Adding more job opportunities to your list of “needs” will allow you to recruit people of all levels of experience, time availability, spiritual maturity, age, and abilities. Let’s double the number of volunteers that currently serve in your ministry!!

Double Your Volunteers, Pt 7

Clean House Regularly

You probably know this already, but it’s pretty much impossible to even think about the unhealthy people in your ministry. The main reason for this is that you desperately need people on your team. Removing people seems counter-intuitive. But, in order to double the number of volunteers in a year, take this step and remove unhealthy elements from your team.

The need to recruit people has kept you from letting go unhealthy people. They “leak” all sorts of nasty. Not just on you (that’s why you keep avoiding them on Sundays), but also on the other volunteers on your team. So, these unhealthy people prevent you from adding new, healthy, fun people on your team. But you can’t get rid of the people who “spill gunk” each time they serve in your ministry because of the recruiting need you have.  It’s a vicious circle!

Ok, there are already 2 or 3 names that popped up, even as you read the first couple of lines of this post. I want to encourage you to break the vicious circle!! Break the CHAIN!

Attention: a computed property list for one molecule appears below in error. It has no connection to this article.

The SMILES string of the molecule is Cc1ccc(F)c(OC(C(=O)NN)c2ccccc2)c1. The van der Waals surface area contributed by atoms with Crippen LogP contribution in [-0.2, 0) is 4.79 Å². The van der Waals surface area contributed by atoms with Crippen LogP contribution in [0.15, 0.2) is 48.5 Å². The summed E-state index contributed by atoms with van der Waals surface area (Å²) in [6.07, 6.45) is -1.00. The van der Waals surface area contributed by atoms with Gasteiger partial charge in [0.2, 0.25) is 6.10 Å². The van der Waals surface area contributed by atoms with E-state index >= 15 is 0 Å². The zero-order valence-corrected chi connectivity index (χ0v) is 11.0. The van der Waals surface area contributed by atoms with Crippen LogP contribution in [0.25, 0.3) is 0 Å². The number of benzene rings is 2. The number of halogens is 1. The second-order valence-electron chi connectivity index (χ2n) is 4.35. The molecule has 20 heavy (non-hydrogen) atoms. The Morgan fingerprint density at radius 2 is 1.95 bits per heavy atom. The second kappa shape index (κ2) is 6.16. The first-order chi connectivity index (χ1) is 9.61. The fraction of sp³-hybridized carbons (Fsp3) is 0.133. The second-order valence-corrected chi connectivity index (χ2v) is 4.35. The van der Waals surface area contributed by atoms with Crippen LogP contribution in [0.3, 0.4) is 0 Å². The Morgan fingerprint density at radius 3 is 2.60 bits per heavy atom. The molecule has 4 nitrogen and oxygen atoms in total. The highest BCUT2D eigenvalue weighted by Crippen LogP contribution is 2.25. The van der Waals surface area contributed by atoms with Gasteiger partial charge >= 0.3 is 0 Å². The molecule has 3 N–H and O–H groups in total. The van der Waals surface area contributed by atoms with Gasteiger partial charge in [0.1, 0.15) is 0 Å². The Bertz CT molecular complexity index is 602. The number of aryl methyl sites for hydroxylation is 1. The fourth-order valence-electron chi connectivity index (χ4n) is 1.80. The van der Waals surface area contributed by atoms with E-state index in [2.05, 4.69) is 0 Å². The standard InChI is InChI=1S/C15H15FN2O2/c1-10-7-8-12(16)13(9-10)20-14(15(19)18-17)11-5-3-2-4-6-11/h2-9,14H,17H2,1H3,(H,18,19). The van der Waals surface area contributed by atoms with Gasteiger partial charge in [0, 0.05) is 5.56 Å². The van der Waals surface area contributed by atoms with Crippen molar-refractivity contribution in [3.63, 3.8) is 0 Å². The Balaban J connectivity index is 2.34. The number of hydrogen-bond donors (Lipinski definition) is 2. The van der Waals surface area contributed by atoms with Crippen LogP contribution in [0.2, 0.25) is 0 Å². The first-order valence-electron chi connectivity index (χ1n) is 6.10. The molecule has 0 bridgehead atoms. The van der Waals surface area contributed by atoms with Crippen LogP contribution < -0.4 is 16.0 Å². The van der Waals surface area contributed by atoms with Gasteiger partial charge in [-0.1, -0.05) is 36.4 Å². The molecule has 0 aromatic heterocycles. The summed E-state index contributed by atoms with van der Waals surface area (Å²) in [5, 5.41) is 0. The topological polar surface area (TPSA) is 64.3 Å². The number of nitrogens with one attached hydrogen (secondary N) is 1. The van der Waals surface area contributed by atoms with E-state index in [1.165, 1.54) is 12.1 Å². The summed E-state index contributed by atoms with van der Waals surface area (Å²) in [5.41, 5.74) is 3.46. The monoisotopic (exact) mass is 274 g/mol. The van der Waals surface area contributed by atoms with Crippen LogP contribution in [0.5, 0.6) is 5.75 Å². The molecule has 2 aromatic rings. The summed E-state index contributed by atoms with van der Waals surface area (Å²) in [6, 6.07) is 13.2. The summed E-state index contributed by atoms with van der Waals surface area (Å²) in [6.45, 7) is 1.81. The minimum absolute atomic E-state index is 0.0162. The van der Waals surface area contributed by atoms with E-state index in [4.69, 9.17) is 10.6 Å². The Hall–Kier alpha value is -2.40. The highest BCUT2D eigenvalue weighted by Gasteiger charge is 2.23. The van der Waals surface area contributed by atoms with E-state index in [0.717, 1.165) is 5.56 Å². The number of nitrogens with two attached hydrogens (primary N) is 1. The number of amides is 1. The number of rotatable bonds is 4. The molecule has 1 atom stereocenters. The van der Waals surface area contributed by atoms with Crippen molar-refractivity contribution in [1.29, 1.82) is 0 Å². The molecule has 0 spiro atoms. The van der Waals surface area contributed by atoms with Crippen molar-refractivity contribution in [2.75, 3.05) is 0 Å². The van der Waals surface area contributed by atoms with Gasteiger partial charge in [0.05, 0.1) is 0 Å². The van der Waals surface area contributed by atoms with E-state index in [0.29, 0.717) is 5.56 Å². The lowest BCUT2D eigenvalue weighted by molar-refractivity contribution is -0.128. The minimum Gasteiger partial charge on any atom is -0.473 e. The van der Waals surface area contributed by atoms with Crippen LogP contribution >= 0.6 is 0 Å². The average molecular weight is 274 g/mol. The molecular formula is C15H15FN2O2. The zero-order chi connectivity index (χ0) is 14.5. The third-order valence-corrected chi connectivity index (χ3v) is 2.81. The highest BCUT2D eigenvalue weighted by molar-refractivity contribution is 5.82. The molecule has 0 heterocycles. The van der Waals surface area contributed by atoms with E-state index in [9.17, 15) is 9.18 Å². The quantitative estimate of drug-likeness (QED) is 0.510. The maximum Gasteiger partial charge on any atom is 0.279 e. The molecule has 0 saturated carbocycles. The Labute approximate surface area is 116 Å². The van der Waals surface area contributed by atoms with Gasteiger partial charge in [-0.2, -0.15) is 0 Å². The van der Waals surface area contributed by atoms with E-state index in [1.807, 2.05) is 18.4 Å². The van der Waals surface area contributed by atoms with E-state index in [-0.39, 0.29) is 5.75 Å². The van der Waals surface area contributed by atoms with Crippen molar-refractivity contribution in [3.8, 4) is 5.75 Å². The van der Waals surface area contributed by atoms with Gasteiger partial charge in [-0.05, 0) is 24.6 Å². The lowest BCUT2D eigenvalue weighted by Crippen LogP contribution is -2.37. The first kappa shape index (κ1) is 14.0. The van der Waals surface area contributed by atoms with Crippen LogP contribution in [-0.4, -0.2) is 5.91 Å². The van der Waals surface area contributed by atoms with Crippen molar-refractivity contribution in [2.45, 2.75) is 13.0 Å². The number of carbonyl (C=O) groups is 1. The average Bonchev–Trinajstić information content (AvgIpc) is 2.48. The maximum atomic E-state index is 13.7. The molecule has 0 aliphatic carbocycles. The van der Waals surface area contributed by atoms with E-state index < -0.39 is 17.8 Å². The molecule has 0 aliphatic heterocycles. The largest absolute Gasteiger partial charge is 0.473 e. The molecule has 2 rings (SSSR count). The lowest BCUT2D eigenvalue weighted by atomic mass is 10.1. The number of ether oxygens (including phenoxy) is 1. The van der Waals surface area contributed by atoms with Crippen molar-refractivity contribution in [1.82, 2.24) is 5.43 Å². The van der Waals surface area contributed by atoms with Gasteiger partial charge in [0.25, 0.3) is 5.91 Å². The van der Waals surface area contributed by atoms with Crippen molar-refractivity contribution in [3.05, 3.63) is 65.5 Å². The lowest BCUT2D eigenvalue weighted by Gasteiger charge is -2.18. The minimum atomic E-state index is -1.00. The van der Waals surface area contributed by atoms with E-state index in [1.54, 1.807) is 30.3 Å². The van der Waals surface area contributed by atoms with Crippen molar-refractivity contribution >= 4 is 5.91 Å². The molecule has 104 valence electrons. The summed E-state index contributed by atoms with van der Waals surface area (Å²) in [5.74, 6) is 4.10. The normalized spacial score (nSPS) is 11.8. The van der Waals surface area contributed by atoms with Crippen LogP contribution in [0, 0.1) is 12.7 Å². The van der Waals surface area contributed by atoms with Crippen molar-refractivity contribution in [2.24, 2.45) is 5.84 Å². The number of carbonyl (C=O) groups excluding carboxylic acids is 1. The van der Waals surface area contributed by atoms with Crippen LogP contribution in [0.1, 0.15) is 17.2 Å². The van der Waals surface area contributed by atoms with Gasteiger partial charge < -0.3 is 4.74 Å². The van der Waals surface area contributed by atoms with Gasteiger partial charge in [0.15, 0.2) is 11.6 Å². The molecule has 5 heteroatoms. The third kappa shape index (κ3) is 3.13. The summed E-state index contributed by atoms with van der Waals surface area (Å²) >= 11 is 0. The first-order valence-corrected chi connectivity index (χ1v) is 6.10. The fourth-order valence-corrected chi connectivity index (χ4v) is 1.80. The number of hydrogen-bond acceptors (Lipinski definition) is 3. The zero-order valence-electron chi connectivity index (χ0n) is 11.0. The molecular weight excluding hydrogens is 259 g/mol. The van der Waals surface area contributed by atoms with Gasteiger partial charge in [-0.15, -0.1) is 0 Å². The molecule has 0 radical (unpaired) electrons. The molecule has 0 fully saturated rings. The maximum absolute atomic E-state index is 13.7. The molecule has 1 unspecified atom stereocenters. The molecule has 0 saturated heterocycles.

Take a minute:

  • Who would you gracefully remove from your volunteer team?
  • How does it make you feel to think that you could break that chain and “transition” these toxic elements from your team?
  • What do you think the long-term effect will be?

Remember: as the leader of your ministry, all the other people on your team are expecting you to remove these elements. They all know how harmful these people are. They see it each Sunday. The entire “atmosphere” in your ministry is affected because of their presence. Step up. Be the leader you know you can be. Pray hard for the people you’ll ask to step down. Then, DO IT! Everyone is behind you, and even more people will want to join the team of the strong leader you’re becoming!

Double Your Volunteers, Pt. 6

Don’t be selfish with your volunteers. Let them move on to other, better-suited, different jobs in the church.
There have been plenty of people who switched from Children’s Ministry to… Student Ministry (of course :-), Worship Ministry, Guest Services, other (paid) positions at church, or even other Children’s Ministry positions at other churches. I have learned that when that happens, it almost always turns out great for the person, great for the church, great for the big-picture. It was always hard for me personally, but I learned a valuable lesson that the Church is more important than my little version of “church.”

Some of those scenarios include moving volunteers from one position in Children’s Ministry to another. From Elementary to Early Childhood. From weekend to mid-week, from small group ministry to large group. Just remember: Good things that can come out of someone (even a GREAT volunteer you’d love to keep) moving to serve elsewhere.